Paying the Planning Tax

Easy credit fanned the flames of the recent housing bubble, but the bubble was first inflated by anti-sprawl plans that created artificial housing shortages in many American markets. If planning laws hadn’t boosted median housing prices to several times median family incomes, few homebuyers would have had to resort to sub-prime mortgages.

As I write in a paper published today, the housing bubble really only affected a dozen states. In the remaining states, increases in housing prices were relatively modest. While housing prices grew by more than 130 percent in California and Florida from 2000 to 2006, prices in Texas grew by only 30 percent. With few exceptions, the states that saw the biggest bubbles were ones that had passed growth-management planning laws. And with one exception, every state that has passed such a law also saw a housing bubble.

The exceptions were New York and Nevada (where prices grew without a growth-management law) and Tennessee (where prices didn’t grow, in spite of a 1998 growth-management act). New York prices only grew in the New York City area, which is surrounded by states and suburbs that have growth-management laws and plans. Nevada prices grew because Las Vegas has literally run out of private land; it is surrounded by federal land and federal land sales have not kept up with growth. Tennessee’s prices haven’t grown because regional growth-management plans included lots of vacant land in their urban-growth boundaries, so there is, as yet, no shortage.

Americans want to live in single-family homes. Anti-sprawl restrictions increase the price of such housing. But people will go to great lengths to achieve the American dream of home ownership, including bidding up the price of scarce housing and taking out various sorts of sub-prime mortgages to pay for that housing.

Anti-sprawl plans effectively imposed a $250 billion tax on homebuyers in 2006. Nearly 93 percent of that tax affected only 11 states, all of which (except New York) have growth-management planning laws of one sort or another.

The lessons should be clear: If more states pass growth-management laws, the next bubble will have even more detrimental effects on our economy. Instead, states that have passed such laws should begin to repeal them. Cities that have written growth-management plans should expand or eliminate their urban-growth boundaries, eliminate impact fees, reduce the time and red tape required to get subdivision and building permits, and remove other planning obstacles that prevent home builders from meeting the demand for housing.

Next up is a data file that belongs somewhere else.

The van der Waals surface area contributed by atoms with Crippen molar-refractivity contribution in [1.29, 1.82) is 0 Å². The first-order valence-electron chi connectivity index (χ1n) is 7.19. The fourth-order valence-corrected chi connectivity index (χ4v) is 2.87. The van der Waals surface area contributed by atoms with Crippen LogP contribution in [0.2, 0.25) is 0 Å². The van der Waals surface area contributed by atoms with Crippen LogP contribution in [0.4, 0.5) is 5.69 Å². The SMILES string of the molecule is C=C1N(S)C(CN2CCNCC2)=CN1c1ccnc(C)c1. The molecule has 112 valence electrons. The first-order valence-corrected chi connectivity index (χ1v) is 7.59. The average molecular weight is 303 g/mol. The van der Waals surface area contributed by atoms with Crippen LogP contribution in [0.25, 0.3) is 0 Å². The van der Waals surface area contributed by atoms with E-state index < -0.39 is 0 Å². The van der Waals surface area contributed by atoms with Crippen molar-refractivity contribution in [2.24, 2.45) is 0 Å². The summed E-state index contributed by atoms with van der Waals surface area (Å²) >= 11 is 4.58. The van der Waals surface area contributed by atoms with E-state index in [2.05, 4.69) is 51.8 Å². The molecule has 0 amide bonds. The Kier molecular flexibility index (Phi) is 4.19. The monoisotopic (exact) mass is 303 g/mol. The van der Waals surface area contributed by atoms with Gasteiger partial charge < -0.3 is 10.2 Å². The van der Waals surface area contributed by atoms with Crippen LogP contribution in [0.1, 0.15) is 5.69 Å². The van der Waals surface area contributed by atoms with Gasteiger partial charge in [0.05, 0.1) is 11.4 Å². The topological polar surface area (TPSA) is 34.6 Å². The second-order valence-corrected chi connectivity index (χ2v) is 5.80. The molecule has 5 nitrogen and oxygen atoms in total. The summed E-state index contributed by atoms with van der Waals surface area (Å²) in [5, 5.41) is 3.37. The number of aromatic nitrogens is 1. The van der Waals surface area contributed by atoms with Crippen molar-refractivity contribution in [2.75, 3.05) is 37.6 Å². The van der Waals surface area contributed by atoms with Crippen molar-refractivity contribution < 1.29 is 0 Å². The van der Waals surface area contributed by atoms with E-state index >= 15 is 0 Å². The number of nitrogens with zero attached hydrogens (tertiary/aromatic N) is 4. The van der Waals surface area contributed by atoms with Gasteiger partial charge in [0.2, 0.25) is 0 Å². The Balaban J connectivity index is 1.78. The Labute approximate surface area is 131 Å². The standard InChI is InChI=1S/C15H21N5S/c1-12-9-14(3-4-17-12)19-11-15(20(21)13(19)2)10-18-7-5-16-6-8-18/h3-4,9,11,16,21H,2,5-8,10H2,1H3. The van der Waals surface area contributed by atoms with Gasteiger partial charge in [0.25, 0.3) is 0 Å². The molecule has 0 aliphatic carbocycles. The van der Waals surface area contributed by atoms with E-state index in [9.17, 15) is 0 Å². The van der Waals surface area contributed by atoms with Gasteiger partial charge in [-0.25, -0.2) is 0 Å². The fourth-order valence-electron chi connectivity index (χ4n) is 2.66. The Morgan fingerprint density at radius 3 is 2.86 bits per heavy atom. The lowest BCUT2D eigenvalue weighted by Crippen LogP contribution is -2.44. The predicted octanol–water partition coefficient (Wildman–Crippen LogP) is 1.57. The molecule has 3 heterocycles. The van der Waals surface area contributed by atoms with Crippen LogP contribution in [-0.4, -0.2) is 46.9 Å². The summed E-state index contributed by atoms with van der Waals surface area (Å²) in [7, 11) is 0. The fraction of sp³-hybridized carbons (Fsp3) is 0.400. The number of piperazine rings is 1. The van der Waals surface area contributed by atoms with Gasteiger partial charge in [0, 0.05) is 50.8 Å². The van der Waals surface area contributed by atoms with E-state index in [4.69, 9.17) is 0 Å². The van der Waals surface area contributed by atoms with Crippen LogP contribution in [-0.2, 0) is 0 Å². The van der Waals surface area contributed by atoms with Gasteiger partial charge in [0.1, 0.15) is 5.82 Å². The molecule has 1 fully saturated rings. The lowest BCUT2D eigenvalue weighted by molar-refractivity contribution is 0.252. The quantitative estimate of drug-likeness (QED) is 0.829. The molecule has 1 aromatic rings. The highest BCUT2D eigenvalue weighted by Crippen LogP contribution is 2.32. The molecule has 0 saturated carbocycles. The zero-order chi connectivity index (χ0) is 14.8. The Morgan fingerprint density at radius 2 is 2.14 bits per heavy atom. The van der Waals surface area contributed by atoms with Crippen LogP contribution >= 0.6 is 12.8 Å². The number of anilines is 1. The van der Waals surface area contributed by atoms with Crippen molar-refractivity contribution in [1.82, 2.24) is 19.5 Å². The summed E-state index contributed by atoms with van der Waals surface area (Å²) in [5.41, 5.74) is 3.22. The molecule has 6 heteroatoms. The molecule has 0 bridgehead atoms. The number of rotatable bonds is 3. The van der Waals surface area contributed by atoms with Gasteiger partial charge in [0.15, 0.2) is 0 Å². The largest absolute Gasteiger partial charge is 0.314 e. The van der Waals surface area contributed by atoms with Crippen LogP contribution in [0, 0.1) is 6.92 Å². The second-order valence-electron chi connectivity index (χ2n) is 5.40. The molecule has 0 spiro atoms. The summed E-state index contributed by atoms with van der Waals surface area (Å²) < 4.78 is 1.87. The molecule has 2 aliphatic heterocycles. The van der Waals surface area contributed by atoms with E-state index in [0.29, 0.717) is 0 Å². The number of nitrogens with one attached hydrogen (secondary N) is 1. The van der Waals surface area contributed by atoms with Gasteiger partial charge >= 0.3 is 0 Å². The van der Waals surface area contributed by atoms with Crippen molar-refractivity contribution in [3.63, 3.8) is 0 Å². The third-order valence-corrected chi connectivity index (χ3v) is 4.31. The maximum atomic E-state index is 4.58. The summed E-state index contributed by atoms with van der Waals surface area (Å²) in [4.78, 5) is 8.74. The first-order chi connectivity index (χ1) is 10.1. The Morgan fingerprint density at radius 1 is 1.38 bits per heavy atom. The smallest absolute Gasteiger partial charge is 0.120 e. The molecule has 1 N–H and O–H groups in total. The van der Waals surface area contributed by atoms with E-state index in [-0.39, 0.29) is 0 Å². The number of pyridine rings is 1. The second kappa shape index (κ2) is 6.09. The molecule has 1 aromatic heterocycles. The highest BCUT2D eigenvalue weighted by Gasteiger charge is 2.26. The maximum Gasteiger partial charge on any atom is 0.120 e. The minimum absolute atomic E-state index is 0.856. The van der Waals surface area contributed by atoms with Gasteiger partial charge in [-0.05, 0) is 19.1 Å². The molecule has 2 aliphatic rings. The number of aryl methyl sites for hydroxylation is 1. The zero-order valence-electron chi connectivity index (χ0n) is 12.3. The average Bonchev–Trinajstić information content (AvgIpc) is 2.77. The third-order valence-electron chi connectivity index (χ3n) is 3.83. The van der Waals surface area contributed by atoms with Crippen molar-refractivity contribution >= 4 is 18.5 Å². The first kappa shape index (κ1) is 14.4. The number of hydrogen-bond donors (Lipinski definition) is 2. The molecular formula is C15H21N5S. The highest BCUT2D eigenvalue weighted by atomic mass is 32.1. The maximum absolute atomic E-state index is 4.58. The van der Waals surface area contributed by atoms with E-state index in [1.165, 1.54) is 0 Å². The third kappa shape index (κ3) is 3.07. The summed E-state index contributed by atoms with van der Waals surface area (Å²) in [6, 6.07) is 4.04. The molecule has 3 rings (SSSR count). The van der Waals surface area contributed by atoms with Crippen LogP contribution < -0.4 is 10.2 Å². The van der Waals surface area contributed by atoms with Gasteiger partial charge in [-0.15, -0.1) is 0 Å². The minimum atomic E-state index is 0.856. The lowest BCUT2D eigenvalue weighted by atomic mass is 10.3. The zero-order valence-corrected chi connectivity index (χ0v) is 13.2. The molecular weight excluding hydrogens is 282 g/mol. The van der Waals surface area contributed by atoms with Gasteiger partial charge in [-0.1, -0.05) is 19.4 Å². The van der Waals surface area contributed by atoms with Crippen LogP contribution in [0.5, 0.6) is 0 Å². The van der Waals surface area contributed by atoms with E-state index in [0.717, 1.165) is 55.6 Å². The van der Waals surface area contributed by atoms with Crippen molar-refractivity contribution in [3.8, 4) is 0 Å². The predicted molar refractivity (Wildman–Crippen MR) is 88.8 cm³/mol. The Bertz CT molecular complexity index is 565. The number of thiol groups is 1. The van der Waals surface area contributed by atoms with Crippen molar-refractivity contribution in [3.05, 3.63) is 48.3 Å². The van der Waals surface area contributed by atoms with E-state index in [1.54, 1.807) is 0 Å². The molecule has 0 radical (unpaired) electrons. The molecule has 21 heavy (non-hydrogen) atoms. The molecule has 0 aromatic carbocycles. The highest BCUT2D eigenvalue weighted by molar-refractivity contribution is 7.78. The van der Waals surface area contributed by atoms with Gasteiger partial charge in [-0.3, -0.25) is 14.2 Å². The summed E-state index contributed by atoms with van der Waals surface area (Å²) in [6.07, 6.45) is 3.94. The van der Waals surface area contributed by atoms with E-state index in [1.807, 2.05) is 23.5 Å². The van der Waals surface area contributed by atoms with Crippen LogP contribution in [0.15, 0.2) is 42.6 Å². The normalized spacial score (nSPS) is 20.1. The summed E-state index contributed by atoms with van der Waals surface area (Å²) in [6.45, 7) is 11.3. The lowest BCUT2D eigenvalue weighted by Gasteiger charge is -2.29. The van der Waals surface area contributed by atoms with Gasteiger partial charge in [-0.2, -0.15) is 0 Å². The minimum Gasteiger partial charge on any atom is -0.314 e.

A key finding of the Cato report is that anti-sprawl planning is driven by municipal finance. If developers can subdivide and build on land in rural areas, cities have to offer low-cost, growth-friendly environments in order to attract development (and the resulting tax revenues) within their borders. But if cities can prevent development outside their borders, they have no incentive to maintain growth-friendly policies, and so they will hike impact fees and take other actions that make housing unaffordable.

Thus, housing prices increase when cities use growth-management planning or other tools to get control of the rural areas that surround them.

If more states pass growth-management laws, the next bubble will have even more detrimental effects on our economy.”

Some writers have speculated that regional governments can keep housing affordable, but because they are likely to be controlled by their largest cities, they practically insure that housing becomes unaffordable.

Of course, existing homeowners benefit when housing prices rise. But the costs to society as a whole are much greater than these benefits. First, many homes sold each year are new, and no one benefits from artificially high prices for them. Second, not all existing homeowners benefit: those who want to buy larger homes, for example, will face the same obstacles that confront first-time homebuyers. Third, existing homeowners tend to be wealthier than new homebuyers, so anti-sprawl planning effectively taxes the poor and gives the money to the rich.

The saddest thing is that many of the states and cities with growth-management plans consider themselves “progressive.” In truth, they are extremely regressive, as they favor wealthy homeowners and penalize low-income families and first-time homebuyers. As Joseph Perkins, head of the Northern California Home Builders Association, puts it: “smart growth is Jim Crow.”

An old Russian proverb says that Americans don’t have real problems, so they make them up. Urban sprawl is one of those made-up problems. In reality, the costs of sprawl are far lower than the costs of anti-sprawl planning. Cities should stop doing such planning and states should repeal laws that give cities control over the surrounding areas outside their borders.

Randal O’Toole is a senior fellow with the Cato Institute, and author of the new study, “The Case Against Regional Growth-Management Planning.”